Then in a clear strong voice he read the ninety-first psalm, and as the words of promise sounded forth an intense silence reigned. The psalm ended, the Colonel closed the book, and dropping upon his knees began to repeat the Lord’s Prayer. All immediately followed his example, including the captain and the crew of the schooner. As they rose to their feet, one man started to sing. The words and tune were familiar, and in another minute old and young were lifting up their voices in Isaac Watts’ grand hymn of comfort and hope.
O God, our help in ages past,
Our hope for years to come,
Our shelter from the stormy blast,
And our eternal home.
Never before had the silent, brooding forest witnessed a like gathering, nor its dark mysterious depths re-echoed with such unfamiliar sounds. But that camp-fire scene was merely a prelude to the tide of progress already setting, when unnamed rivers, hidden lakes, crouching valleys, lofty hills, and secret woodland depths would know those sounds, and rejoice in the knowledge.
An hour later silence reigned over the camp in the wilderness, broken only by the occasional hoot of an owl, or the light steps of some little forest creature.
About midnight the moon rose beyond the eastern hills, and rode high above the Isle of Vines. It cast its bright beams across the now placid water, and stole on furtive foot into the camping ground of the weary sleepers. As the river and shore thus became illuminated, a tall Indian stepped out from the darkness of the forest, and stood for a few minutes gazing upon the ghost-like tents. In one hand he carried a heavy flint-lock, and in the other a string of fine trout, while across his right shoulder hung a long bow and several arrows. He was not at all surprised at the sight before him, as he had been lurking near all the evening, watching with intense interest the group about the camp-fire. His attention now, however, was fixed upon the tent where Jean and Old Mammy were sleeping, and the Colonel’s form wrapped in his blankets just outside.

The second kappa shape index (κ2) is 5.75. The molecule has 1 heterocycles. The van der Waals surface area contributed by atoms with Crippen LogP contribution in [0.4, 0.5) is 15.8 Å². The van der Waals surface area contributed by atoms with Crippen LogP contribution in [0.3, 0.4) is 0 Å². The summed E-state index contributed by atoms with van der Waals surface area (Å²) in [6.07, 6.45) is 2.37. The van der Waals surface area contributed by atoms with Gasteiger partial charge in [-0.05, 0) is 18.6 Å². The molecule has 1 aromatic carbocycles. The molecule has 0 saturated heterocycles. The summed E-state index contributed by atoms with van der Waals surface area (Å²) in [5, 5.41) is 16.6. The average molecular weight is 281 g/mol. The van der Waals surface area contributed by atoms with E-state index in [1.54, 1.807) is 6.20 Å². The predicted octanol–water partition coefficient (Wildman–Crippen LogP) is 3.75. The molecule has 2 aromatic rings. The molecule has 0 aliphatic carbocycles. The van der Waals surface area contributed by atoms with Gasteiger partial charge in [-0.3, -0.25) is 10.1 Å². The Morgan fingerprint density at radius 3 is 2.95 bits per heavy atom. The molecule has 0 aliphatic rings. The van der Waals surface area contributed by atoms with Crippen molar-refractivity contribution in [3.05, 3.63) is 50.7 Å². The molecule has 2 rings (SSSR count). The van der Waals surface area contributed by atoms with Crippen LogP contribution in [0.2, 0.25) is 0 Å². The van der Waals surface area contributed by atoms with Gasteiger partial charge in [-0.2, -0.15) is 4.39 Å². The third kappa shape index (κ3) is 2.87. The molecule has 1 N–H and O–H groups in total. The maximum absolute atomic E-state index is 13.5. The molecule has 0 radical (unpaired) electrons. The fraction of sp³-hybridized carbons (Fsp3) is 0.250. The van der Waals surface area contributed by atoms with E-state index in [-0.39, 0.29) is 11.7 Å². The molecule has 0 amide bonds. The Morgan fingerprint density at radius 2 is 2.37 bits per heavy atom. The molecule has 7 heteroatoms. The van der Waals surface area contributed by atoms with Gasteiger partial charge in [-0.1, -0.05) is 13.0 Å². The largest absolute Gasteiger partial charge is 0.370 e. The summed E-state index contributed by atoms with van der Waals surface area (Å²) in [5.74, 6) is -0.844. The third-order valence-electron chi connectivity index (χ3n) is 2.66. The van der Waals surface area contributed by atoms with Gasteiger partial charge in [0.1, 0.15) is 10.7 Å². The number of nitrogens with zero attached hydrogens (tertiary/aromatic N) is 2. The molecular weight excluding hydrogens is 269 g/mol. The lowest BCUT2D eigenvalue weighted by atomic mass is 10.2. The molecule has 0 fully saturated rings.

At length he placed his gun and fish upon the ground, unslung the bow from his back, and fitted an arrow to its place. Then the bow-string twanged, and the arrow hurtled through the air, and sank deep into a great pine tree a few feet from where the Colonel was lying. For several minutes the Indian stood as motionless as the trees around him. Then picking up the fish, he glided silently forward, and reaching the pine, he fastened them to the embedded arrow. This done, he cast a quick glance toward the still form near at hand, turned and moved swiftly away. In another minute he had recovered his weapons, and disappeared in the depths of the great gloomy forest.
OUT OF THE STORM
Early the next morning Old Mammy drew back the flap of the tent, stepped outside, and waddled over to where she had prepared supper the previous evening. She had always prided herself upon being the first to rise, and she was determined that she would continue the custom here in the wilderness.